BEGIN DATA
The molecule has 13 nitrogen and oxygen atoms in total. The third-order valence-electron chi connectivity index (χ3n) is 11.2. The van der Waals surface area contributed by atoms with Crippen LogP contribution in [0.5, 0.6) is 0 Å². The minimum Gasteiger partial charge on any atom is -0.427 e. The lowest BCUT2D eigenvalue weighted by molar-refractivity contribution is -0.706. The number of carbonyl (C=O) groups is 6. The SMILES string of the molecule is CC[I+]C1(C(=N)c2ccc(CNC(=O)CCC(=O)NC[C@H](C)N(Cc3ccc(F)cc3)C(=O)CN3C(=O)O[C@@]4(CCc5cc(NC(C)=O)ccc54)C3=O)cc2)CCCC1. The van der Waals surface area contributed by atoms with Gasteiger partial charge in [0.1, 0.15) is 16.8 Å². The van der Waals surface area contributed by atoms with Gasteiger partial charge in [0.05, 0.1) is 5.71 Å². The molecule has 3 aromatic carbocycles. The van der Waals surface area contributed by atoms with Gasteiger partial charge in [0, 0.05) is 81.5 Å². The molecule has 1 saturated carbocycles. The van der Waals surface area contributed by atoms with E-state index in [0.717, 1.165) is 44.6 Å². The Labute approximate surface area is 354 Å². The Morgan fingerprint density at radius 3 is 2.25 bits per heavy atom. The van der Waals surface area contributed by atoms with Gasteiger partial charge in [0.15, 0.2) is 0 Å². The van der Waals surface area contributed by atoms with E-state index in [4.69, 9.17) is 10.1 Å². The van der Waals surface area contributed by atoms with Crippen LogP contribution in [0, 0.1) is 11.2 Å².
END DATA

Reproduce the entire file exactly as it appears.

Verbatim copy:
The molecule has 13 nitrogen and oxygen atoms in total. The third-order valence-electron chi connectivity index (χ3n) is 11.2. The van der Waals surface area contributed by atoms with Crippen LogP contribution in [0.5, 0.6) is 0 Å². The minimum Gasteiger partial charge on any atom is -0.427 e. The lowest BCUT2D eigenvalue weighted by molar-refractivity contribution is -0.706. The number of carbonyl (C=O) groups is 6. The SMILES string of the molecule is CC[I+]C1(C(=N)c2ccc(CNC(=O)CCC(=O)NC[C@H](C)N(Cc3ccc(F)cc3)C(=O)CN3C(=O)O[C@@]4(CCc5cc(NC(C)=O)ccc54)C3=O)cc2)CCCC1. The van der Waals surface area contributed by atoms with Gasteiger partial charge in [0.1, 0.15) is 16.8 Å². The van der Waals surface area contributed by atoms with Gasteiger partial charge in [0.05, 0.1) is 5.71 Å². The molecule has 3 aromatic carbocycles. The van der Waals surface area contributed by atoms with Gasteiger partial charge in [0, 0.05) is 81.5 Å². The molecule has 1 saturated carbocycles. The van der Waals surface area contributed by atoms with E-state index in [0.717, 1.165) is 44.6 Å². The Labute approximate surface area is 354 Å². The Morgan fingerprint density at radius 3 is 2.25 bits per heavy atom. The van der Waals surface area contributed by atoms with Gasteiger partial charge in [0.15, 0.2) is 0 Å². The van der Waals surface area contributed by atoms with E-state index in [4.69, 9.17) is 10.1 Å². The van der Waals surface area contributed by atoms with Crippen LogP contribution in [0, 0.1) is 11.2 Å².